All vast social movements elaborated their own ceremonial system. The question is, will the same schema continue? The 19th and 20th centuries saw the liquidation of the nobility and the emplacement of the bourgeois order. There followed the classless society with its mass-values, mass-taste, production-mindedness—whether of the Marxist or the democratic kind. The novelty seems to be that in our day we do not witness mere rearrangements of social reality (from peasants to workers to managers, etc.), but a biologically aimed legislation, interference with what once had been regarded as the sacred features of life itself: equalization of the sexes, the use of sperm banks, intervention on the cellular and genetic level, attacks on the psychological integrity of the family, laboratory experimentation with human/animal combinations, and so on. In other words, ideology with its uncertainties has turned into technological precision-work.
As we saw, at each stage of social transformation new formalities (ceremonies, language, conduct, sacralization versus the profane) were introduced, most often through conflict with the previous formalities. It is problematic whether today's transformations, conducted without a sociological base and justification, but invented by curiosity and imposed by abstract technocrats, will have to fight for their modalities against the older shapes of tradition. In other words, is tradition able to preserve its cultural superstructure—the sacred—against a new "profane"?
We are witnesses to the conflict, the duplication of the tradition-sacralized forms (manners, code of conduct, rules of all sorts, prayer to a transcendent/personal God) by the technological formulae. The question is whether the latter are a mere novelty as so often in the past, to be later absorbed in the historical series of sacralized forms, or a break with this series, a time machine speeding toward the brave new world. Taken as the law of existence, thus hardly ever consciously mentioned, our life has been immemorially articulated into chapters—birth and its ceremonies, initiation into adulthood with its own diversified ritual, membership in the military with imposition of a code of behavior, work, marriage, old age—all raised to meaningfulness by an appropriate cultural "superstructure." Even philosophical thinking (Hegel's owl taking wings after dark, that is, after the events), is a reflective commentary on events and occurrences. But gnawing at our inside, we still ask: Will this rhythm not change with speed and immediacy, instant and mostly artificial reactions to events, the iconography of the television and computer screen? Simultaneous watching of what goes on in the world suppresses the distance and the interval, and leaves no room, no time for the old order of things that were dictated by wisdom, or, if you wish, by the nervous system and blood circulation. It is possible that the Kevorkians in our midst are working on a profane prayer to be offered to the medically induced Thanatos. But even if such a prayer is adopted (and Congress makes it a law), even if abortion mills organize ceremonies for hecatombs of fetuses, we witness a qualitative leap away from the laws of existence, toward the machine-directed automata.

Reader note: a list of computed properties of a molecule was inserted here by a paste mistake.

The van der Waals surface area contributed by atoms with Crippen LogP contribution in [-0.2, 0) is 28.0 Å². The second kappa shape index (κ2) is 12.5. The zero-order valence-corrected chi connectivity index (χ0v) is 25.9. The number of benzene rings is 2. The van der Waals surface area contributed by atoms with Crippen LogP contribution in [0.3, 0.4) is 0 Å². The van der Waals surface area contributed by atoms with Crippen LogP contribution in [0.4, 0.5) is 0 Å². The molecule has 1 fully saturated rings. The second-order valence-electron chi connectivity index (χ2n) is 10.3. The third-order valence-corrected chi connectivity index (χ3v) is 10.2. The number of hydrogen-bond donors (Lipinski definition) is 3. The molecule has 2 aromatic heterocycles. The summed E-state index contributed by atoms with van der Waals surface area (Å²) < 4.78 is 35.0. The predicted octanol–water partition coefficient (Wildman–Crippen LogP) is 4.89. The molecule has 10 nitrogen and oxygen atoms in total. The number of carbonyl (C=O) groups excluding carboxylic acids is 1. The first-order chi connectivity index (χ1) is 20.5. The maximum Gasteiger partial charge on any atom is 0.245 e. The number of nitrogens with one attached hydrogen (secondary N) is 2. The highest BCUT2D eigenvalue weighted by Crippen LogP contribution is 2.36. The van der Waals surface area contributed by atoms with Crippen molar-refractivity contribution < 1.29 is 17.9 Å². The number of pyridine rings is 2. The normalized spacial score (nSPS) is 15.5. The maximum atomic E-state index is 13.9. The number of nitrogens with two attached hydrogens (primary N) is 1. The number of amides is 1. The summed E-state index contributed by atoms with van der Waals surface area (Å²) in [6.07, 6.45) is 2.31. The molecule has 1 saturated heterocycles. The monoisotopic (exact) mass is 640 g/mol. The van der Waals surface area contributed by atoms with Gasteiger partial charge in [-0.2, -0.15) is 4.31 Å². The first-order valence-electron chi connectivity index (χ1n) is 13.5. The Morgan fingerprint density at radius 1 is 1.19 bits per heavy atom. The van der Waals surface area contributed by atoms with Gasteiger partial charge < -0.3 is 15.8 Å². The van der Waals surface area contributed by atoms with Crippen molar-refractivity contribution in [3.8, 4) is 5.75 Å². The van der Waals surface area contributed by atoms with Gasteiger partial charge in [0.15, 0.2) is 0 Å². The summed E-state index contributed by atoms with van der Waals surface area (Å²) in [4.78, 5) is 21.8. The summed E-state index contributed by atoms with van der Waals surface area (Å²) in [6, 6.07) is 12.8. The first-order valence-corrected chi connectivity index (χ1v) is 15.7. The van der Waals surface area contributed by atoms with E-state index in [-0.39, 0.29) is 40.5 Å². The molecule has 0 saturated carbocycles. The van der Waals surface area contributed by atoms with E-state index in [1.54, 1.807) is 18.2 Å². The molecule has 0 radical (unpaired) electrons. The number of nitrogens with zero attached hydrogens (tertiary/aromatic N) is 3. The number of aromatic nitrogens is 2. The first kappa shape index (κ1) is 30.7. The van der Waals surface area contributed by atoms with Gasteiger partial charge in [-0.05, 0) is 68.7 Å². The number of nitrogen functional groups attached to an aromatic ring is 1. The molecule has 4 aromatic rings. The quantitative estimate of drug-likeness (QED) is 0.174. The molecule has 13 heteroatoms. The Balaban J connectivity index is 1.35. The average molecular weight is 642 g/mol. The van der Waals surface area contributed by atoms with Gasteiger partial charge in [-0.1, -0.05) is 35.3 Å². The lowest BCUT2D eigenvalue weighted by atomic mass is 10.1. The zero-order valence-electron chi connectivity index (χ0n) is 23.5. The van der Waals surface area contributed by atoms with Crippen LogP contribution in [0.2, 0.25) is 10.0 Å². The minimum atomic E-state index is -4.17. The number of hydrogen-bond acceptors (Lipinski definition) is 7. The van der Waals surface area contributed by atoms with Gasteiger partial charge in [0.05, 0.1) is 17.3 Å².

As long as human beings and institutions were initiators of historical and social change, it was legitimate to expect transformations, for good or evil, in laws, manners, values, collective aspirations. Each was escorted to the stage of history by an ensemble of ritual legitimation that raised the mere acts of change to the level of spiritual, moral significance. The new factor in our modern times seems to be the mechanical character of change, its independence of human initiative, of human interest, of human comprehension. It is thus justifiable to ask: Does the new kind of change need a higher legitimation, the type which used to manifest itself in ceremonial accompaniments? Does a machine-made need (institution, cultural creation, civilizational value, a laboratory-produced organ or robot) call forth in our depth a consecrating ritual? Will our civilization require liturgy and ceremony? It is just possible—hence our "age of anxiety"—that this civilization closes the door on anything beyond itself and proclaims its functional self-sufficiency. That would be the true Dark Age.
When the individual sees himself as a citizen or other member of a limited group (nation, generation, profession, religion), he understands he must differ from other groups through a code, a ritual, morality, and behavior which identifies him. In ages of faith, such distinctions followed from the object of faith and the accompanying convictions and rites. In a technological world-society, the limitless framework and the cosmopolitan perspective discard the transcendental objects and the code they impose. They turn into immanent objects because technology adores only its own drive, its own accomplishments; it worships action with its visible products and suppresses the space and time for ritual. The profane alone remains.